Students fed themselves and helped feed others during the Yale Challah for Hunger’s inaugural sale, which took place on Cross Campus Friday afternoon. Originally slated as a two-hour affair, the challah-eating event ended prematurely as all 59 of the freshly baked loaves, prepared by students in the Silliman College kitchen the evening before, were sold within half an hour.
Challah for Hunger, a national nonprofit organization that aims to fight hunger both locally and worldwide, has more than 80 chapters across American college campuses. Half the proceeds from each sale go to Mazon, a national Jewish nonprofit that responds to hunger issues through policy work and advocacy. The other half benefits the New Haven–based Downtown Evening Soup Kitchen — a choice that “made sense,” Yale chapter founder Gabby Deutch ’18 said, considering its proximity to campus and ties to the New Haven community.
Friday’s bake sale raised more than $260. Given the success of the first sale, the chapter plans to host more of them either once or twice a month, including another bake sale before spring break, Deutch said.
“The sale went great,” Deutch said. “We had no idea what to expect. … We’re really excited to do this again soon and sell even more.”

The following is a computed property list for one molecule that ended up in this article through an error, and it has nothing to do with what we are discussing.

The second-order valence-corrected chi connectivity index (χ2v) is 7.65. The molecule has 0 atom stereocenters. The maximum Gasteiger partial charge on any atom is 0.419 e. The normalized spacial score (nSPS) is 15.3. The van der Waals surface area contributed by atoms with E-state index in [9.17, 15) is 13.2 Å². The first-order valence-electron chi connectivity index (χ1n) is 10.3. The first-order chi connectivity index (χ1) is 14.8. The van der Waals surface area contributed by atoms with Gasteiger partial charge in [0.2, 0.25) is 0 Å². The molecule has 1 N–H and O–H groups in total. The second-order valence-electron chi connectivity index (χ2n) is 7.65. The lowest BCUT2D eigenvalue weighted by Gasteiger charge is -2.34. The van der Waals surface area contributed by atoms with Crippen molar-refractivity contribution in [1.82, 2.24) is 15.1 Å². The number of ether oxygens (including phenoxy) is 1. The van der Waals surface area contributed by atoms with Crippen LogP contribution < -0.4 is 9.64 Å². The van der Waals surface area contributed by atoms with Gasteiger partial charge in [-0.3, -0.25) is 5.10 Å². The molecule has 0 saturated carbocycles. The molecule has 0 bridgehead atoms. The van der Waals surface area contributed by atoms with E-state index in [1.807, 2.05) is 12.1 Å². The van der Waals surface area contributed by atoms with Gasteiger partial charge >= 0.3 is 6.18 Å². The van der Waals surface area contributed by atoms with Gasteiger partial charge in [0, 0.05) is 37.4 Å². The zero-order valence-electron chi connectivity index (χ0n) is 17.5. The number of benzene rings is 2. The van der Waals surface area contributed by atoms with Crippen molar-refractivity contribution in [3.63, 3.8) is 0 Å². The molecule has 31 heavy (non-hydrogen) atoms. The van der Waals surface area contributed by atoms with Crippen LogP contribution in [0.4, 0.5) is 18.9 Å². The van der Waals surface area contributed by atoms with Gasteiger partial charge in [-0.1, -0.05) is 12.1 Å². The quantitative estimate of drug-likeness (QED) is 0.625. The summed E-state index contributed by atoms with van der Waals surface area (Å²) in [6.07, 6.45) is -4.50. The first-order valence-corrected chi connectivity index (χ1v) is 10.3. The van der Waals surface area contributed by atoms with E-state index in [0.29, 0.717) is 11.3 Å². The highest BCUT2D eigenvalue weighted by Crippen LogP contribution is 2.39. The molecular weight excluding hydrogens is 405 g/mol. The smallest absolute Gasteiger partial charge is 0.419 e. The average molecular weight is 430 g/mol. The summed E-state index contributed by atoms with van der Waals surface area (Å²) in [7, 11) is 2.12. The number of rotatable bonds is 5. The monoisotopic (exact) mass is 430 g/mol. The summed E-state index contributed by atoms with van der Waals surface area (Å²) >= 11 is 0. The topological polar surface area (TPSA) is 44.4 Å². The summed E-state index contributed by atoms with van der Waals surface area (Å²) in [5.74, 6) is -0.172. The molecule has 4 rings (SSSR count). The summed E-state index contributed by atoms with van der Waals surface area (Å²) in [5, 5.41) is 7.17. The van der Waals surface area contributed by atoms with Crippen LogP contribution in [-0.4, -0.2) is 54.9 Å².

Deutch, who became familiar with the organization through her sister’s involvement with its Vanderbilt University branch, said beginning a chapter at Yale represents a way to get involved in “something social justice–oriented” in her final semester of college “in a Jewish way.” She heads the organization alongside Ruth Schapiro ’19 and Zoe Posner ’21, who she said will carry the chapter forward after she graduates in the spring.
Schapiro, who bakes challah regularly with the Sisterhood of Chabad at Yale, said it is great to see people bake challah to benefit charity, rather than “just [taking] it home” and eating it. Schapiro said she hopes Challah for Hunger will inspire people — whether Jewish or not — to venture outside the Yale bubble.
Posner called the initiative “a really fun way to make a positive contribution.” After receiving an email about it from Deutch over winter break, Posner decided to become a part of Challah for Hunger because she saw it as a “charity-focused” way to expand her involvement in the Jewish community.
In addition to Schapiro and Posner, many younger students, who heard about the organization from Slifka Center for Jewish Life at Yale emails and through Facebook, have expressed interest in getting involved, Deutch said.
“A lot of people who reached out are first years and sophomores who are sort of looking for a Jewish thing to do,” Deutch said. “This isn’t something that happens at Slifka — baking challah — and I think a lot of people connect to Judaism that way.”
Lily Dodd ’21 said she decided to get involved with Challah for Hunger as a way to “expand [her] circles” in the new semester, to get more involved in Jewish life and to help the community.
Challah for Hunger was founded at Scripps College in 2004.
Asha Prihar | email@example.com